So, what’s in a name?

In October 2023, Top Truck12 MinutesBy Andrew GeddesNovember 20, 2023

It’s not uncommon to see names on trucks, personalised and often accompanied by an image. Sometimes humorous, of a personal nature or a family name, the true meaning is potentially lost to onlookers and only fully appreciated by the person who named the truck. But its significance is no less important.

I initially met Gerard Daldry of Protranz on a cold, gloomy King’s Birthday Weekend. The big 770S Scania was on its maiden trip home to Christchurch from Invercargill, having stopped briefly to take in the Gore Truck Show, where, unsurprisingly, it came away with the Best Paint trophy.

Breaking cover at last year’s TMC Trucking Industry show in Christchurch as cab and chassis, the Scania promised to be something special by stepping away from Protranz’s usual colour scheme. Instead, it sported an impressive paint job with Grey Ghost proudly air-brushed between the factory roof spotlights in tones of grey and satin black and with grey covers.

On a colourless day, the name seemed hugely appropriate, with the only obvious colour coming from the over-width placards on the front of the truck. Further inspection revealed impressive artwork adjoining the base greys. Even on a gloomy day, the Scania is impressive, subtle and understated. Devoid of the flashy bolt-on extras common these days, the blacked-out air horns, roof-mounted spotlight bar and stoneguard keep the mood broody.

The original Grey Ghost, Mid Canterbury Transport’s No.75; inspiration behind the name of the Protranz Scania.

Twin black aftermarket air ram intakes hint there’s still more to the truck than meets the eye. That story also follows Gerard’s ‘thinking outside the box’ philosophy, the Scania featuring the DC16 Euro-6 V8 engine rated at 574kW (770hp) and 3700Nm (2729lb/ft).

Transport Engineering Southland built the truck deck and trailer, with in-house engineering at Protranz readying the cab and chassis for deck fitment and additional engineering. Set up as a lift-out side-tipper, it will cart drainage pipes, building and rural materials and bulk supplies. It’ll also do stock cartage duties. Protranz built a stock deck for when crates are fitted, and it stretched an existing trailer from four to five axles for the job.

The images airbrushed into the cab suggested there was much more to the meaning behind Grey Ghost than the colour. To fully appreciate the name requires stepping back some 50 years to Gerard’s childhood.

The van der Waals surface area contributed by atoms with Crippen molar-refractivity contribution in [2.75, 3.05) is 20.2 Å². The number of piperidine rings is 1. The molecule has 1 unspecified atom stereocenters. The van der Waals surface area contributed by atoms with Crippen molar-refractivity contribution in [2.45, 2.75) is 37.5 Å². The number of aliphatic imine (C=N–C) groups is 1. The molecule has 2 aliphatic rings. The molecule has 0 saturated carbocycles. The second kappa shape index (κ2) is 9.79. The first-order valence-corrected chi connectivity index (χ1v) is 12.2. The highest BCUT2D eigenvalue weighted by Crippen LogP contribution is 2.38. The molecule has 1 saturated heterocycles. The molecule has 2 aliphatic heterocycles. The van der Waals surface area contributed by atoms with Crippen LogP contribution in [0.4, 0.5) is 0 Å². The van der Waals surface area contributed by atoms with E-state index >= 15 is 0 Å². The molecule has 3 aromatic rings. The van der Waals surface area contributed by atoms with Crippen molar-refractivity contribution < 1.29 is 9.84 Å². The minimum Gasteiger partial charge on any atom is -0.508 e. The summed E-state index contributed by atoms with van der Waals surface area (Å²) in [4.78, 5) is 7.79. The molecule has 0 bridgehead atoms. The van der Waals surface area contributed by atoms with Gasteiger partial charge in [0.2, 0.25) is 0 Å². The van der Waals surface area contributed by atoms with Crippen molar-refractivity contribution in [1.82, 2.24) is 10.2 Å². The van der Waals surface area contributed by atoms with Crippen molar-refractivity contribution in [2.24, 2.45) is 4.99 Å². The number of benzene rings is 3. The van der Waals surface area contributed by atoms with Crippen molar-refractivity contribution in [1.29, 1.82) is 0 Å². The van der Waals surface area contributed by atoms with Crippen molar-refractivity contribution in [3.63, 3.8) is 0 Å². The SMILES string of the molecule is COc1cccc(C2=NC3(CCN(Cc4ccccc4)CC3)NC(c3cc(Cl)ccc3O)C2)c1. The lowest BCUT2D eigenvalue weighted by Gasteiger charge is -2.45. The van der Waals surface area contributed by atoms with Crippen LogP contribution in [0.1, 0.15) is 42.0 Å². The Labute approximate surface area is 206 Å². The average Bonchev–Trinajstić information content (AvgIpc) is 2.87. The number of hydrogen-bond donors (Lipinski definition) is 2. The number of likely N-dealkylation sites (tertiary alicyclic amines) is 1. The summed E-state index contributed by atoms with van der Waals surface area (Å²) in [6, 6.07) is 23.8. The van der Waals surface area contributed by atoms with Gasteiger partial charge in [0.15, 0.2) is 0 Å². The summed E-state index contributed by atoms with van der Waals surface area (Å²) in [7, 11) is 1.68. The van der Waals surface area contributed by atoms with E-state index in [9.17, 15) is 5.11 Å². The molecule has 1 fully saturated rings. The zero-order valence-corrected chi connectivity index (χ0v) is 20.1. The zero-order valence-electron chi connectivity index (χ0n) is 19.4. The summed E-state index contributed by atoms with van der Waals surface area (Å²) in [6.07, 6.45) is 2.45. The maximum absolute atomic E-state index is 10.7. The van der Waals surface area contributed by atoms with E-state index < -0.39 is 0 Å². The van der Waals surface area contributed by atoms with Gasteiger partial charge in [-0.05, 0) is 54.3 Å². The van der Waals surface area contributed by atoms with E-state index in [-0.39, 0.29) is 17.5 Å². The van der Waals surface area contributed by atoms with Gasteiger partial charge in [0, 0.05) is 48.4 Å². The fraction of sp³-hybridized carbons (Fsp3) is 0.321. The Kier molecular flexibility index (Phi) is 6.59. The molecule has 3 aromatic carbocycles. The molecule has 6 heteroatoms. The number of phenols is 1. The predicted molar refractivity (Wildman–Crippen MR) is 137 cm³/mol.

He grew up in rural Rakaia, obsessed with trucks and heavily influenced by the drivers, their skills and their work ethic. As he fondly recalls that era’s fleet numbers and drivers, it’s obvious how positive influences on a young mind last a lifetime: Johnny Kerr, Brian Heany, Johnny Johnson…

”It takes a village to raise a child,” Gerard reflects, adding these drivers were formative in the local community, and as a young boy, he looked up to them. “Their jobs, dedication and they drove trucks – and that was just damn cool!”

Johnny Johnson lived down the road from the Daldry family home and drove a 3070 International truck and trailer stock unit for Burnetts Transport. A young Gerard would phone Johnny and ask what he and his truck were doing the following day. “I was probably the biggest nuisance ever,” he laughs, adding he was often turned down. But an eager Gerard knew Johnny started work at about 6.30am and would listen for the sound of the engine, watch for the headlights, head down the driveway, cross the road and wait for the truck.

“He probably thought ‘for f”*k sake!’ but the truck would stop, let me in, and take me for a ride.”

Later in life, Gerard found that same truck and rebuilt it. It now resides in his collection.

Mid Canterbury Transport was another local transport company. No.75 held legendary status, a D-series Ford driven by Bruce Glossop hauling a self-steer semi and three-deck sheep crate. In those days, the transport industry was heavily restricted, though stock transportation had slightly freer movement but required permits and was not permitted to backload.

“This unit sported the Grey Ghost name on the top of its grey wooden crates. Bruce was known to be a ‘bit of a peddler’, and as a result, the unit might be in Invercargill one day, the Temuka sales the next. Then Addington and Tekapo. The truck would and could pop up anywhere, usually out of the darkness of night. Someone threw it the name Grey Ghost, and it stuck,” Gerard explains.